The University of Bonn (German: Rheinische Friedrich-Wilhelms-Universität Bonn) is a public research university located in Bonn, Germany. Founded in its present form in 1818, as the linear successor of earlier academic institutions, the University of Bonn is today one of the leading universities in Germany. The University of Bonn offers a large number of undergraduate and graduate programs in a range of subjects. Its library holds more than two million volumes. The University of Bonn has 525 professors and 27,800 students. Among its notable alumni and faculty are seven Nobel Laureates, two Fields Medalists, twelve Gottfried Wilhelm Leibniz Prize winners, Pope Benedict XVI, Heinrich Heine, Friedrich Nietzsche and Joseph Schumpeter.
The university's forerunner was the Kurkölnische Akademie Bonn (English: Academy of the Prince-elector of Cologne) which was founded in 1777 by Maximilian Frederick of Königsegg-Rothenfels, the prince-elector of Cologne. In the spirit of the Enlightenment the new academy was nonsectarian. The academy had schools for theology, law, pharmacy and general studies. In 1784 Emperor Joseph II granted the academy the right to award academic degrees (Licentiat and Ph.D.), turning the academy into a university. The academy was closed in 1798 after the left bank of the Rhine was occupied by France during the French Revolutionary Wars.
The Rhineland became a part of Prussia in 1815 as a result of the Congress of Vienna. Shortly after the seizure of the Rhineland, on April 5, 1815, the Prussian king Friedrich Wilhelm III promised the establishment of a new university in the new Rhine province (German: den aus Landesväterlicher Fürsorge für ihr Bestes gefaßten Entschluß, in Unsern Rheinlanden eine Universität zu errichten). At this time there was no university in the Rhineland, as all three universities that existed until the end of the 18th century were closed as a result of the French occupation. The Kurkölnische Akademie Bonn was one of these three universities. The other two were the Roman Catholic University of Cologne and the Protestant University of Duisburg.
The new Rhein University (German: Rhein-Universität) was then founded on October 18, 1818, by the Prussian king Frederick William III. It was the sixth Prussian University, founded after the universities in Greifswald, Berlin, Königsberg, Halle and Breslau. The new university was equally shared between the two Christian denominations. This was one of the reasons why Bonn, with its tradition of a nonsectarian university, was chosen over Cologne and Duisburg. Apart from a school of Roman Catholic theology and a school of Protestant theology, the university had schools for medicine, law and philosophy. Inititally 35 professors and eight adjunct professors were teaching in Bonn.
The university constitution was adopted in 1827. In the spirit of Wilhelm von Humboldt the constitution emphasized the autonomy of the university and the unity of teaching and research. Similar to the University of Berlin, which was founded in 1810, the new constitution made the University of Bonn a modern research university.
During the second World War the university suffered heavy damage. An air raid on October 18, 1944 destroyed the main building. The university was re-opened on November 17, 1945 as one of the first in the British occupation zone. The first university president was Heinrich Matthias Konen, who was expelled from the university in 1934 because of his opposition to Nazism. At the start of the first semester on November 17, 1945 the university had more than 10,000 applicants for only 2,500 places.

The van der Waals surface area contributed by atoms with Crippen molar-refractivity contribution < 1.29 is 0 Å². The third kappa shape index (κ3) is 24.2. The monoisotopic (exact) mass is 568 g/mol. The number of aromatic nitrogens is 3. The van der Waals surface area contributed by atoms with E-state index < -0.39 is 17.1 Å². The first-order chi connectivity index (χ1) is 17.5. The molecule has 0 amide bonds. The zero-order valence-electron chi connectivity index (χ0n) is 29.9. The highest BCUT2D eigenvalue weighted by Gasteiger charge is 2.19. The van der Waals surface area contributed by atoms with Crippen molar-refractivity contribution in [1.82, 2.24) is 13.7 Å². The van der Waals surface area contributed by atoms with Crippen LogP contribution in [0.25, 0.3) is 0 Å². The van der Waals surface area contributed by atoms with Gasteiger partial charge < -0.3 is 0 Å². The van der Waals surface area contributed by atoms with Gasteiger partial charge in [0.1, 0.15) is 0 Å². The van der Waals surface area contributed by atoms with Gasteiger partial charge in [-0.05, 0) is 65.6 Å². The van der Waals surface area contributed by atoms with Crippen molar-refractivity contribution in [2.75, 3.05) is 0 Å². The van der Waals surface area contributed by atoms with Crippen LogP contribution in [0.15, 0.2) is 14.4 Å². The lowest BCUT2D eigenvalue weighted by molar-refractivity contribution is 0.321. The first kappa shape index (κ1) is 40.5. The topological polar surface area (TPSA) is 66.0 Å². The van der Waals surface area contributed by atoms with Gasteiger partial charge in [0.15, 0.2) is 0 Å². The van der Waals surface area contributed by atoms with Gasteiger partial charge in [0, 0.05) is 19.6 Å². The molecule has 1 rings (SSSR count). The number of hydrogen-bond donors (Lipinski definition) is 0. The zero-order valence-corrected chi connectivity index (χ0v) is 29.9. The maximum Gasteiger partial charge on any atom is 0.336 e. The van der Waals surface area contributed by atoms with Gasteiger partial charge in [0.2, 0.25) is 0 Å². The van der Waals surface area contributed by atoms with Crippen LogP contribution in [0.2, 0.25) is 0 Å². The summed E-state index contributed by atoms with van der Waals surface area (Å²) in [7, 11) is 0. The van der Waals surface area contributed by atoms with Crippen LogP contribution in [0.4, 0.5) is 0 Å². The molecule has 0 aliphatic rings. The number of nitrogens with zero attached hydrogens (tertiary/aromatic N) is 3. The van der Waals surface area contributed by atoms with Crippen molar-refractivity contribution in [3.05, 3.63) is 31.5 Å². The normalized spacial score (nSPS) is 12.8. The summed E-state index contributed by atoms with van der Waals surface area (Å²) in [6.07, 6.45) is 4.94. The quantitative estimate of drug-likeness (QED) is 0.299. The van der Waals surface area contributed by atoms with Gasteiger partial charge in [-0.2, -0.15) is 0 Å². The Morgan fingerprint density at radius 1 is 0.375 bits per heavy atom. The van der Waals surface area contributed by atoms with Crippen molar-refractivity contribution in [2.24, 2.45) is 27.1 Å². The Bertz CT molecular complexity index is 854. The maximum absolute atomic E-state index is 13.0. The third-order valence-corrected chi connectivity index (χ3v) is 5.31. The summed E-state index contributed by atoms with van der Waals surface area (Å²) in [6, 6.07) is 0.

The university greatly expanded in the postwar period, in particular in the 1960s and 1970s. Significant events of the postwar era were the relocation of the university hospital from the city center to the Venusberg in 1949, the opening of the new university library in 1960 and the opening of a new building, the Juridicum, for the School of Law and Economics in 1967.
In 1980 the Pedagogigal University Bonn was merged into the University of Bonn, although eventually all the teachers education programs were closed in 2007. In 1983 the new science library was opened. In 1989 Wolfgang Paul was awarded the Nobel Prize in Physics. Three years later Reinhard Selten was awarded the Nobel Prize in Economics. The decision of the German government to move the capital from Bonn to Berlin after the reunification in 1991 resulted in generous compensation for the city of Bonn. The compensation package included three new research institutes affiliated or closely collaborating with the university, thus significantly enhancing the research profile of the University of Bonn.
School of Catholic Theology (German: 'Katholisch-Theologische Fakultät')
School of Protestant Theology (German: 'Evangelisch-Theologische Fakultät')
School of Law and Economics (German: 'Rechts- und Staatswissenschaftliche Fakultät')
School of Medicine (German: 'Medizinische Fakultät')
School of Humanities (German: 'Philosophische Fakultät')
School of Mathematics and Science (German: 'Mathematisch-Naturwissenschaftliche Fakultät')
School of Agricultural Science (German: 'Landwirtschaftliche Fakultät')
In the 2000s the university implemented the Bologna process and replaced the traditional Diplom and Magister programs with Bachelor and Master programs. This process was completed by 2007.
University of Bonn ranked 200th in the 2010 QS World University Ranking
University of Bonn ranked 154th in the 2011 QS World University Ranking